Where Were You in the summer of 1977?
1977 was the year Kunte Kinte showed the pride of his roots to the world. While my roots were ripped from tender ground, shook clean and tossed into the great salad of weeds. News from Utah was first since death penalty reinstated, requested death by firing squad, expelled rabbis and reverends. Chicago news was grim, complex, unknown. Young mother of two, widowed unexpectedly, abandoned by all including rabbis and reverends.
Adinamis Funeral Home, Western and Leland, overflowed with top hats and canes; royal blues and blacks; and strong, silent old-timer fedoras. July 1977, steamy concrete beneath crushed Kool’s and roaches; inside, I wanted only to fix his hair. I stared at handfuls of coarse Irish, German, Italian hair. Autopsy, mortician said. Cut off the top of his head, he said. Smirnoff called and I answered. We were inseparable lovers for the next four years.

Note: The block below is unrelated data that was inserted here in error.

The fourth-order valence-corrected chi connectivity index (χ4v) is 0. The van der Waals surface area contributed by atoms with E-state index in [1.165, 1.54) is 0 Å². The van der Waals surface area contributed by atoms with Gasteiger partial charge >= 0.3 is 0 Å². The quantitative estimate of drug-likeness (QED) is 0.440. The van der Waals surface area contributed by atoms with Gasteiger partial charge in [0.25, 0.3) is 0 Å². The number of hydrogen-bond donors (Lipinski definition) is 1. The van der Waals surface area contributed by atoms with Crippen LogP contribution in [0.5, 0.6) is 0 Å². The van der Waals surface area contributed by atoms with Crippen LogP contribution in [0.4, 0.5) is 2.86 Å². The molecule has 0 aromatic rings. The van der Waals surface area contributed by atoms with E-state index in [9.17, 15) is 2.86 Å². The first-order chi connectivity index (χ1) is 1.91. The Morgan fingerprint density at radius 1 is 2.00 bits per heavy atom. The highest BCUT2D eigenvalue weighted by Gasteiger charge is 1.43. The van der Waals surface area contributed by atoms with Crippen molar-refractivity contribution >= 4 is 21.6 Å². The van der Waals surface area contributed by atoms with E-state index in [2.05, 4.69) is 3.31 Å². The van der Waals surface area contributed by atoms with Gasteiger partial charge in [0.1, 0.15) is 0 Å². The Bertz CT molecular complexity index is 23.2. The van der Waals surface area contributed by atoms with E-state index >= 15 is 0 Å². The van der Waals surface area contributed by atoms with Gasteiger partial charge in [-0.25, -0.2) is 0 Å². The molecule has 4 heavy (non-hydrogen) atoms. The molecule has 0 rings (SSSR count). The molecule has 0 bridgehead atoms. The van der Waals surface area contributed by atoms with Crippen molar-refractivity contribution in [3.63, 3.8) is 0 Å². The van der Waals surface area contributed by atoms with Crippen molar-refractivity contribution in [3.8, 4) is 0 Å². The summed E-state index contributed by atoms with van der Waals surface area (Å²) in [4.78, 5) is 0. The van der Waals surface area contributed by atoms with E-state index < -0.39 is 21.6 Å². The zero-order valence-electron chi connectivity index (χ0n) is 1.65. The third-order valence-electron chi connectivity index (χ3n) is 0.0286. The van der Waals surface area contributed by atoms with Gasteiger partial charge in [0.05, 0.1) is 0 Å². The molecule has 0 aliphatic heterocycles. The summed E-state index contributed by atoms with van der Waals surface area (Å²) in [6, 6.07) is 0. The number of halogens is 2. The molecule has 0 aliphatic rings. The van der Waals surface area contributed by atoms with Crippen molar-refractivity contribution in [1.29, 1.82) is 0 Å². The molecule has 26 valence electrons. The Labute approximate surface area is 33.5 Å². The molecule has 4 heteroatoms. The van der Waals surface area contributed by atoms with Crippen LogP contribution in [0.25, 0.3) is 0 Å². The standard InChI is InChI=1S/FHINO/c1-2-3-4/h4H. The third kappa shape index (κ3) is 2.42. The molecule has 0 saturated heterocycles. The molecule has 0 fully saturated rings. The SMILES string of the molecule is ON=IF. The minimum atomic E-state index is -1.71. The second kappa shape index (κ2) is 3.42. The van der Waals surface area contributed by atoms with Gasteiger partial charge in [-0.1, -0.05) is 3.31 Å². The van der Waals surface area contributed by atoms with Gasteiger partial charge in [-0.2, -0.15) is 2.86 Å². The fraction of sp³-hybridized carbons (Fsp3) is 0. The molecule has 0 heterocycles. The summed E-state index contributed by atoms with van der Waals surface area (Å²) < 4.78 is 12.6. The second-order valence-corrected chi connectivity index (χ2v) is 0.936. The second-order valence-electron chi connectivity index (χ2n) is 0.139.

1977, the 25th anniversary of Saturday mornings with Dick Clark; and Luke Skywalker left home to save Princess Leia from Darth Vader. Bouncy, swinging, and intriguing time, and I dreamed of a time he’d bound in the door to proclaim what a good hoax that was. Dreams of the striking face, the chiseled torso, conga drum hands, shattered by secret calls, and mob ties. World slowly crumbled, Supremes performed for the last time, Elvis died, and 19th nervous breakdown ricocheted off cerebral walls, while lustful father-in-law ordered Wisconsin retreat to recover.
Dreams lost, lovers lost, and children’s daddy lost. Innocence too jaded for loss.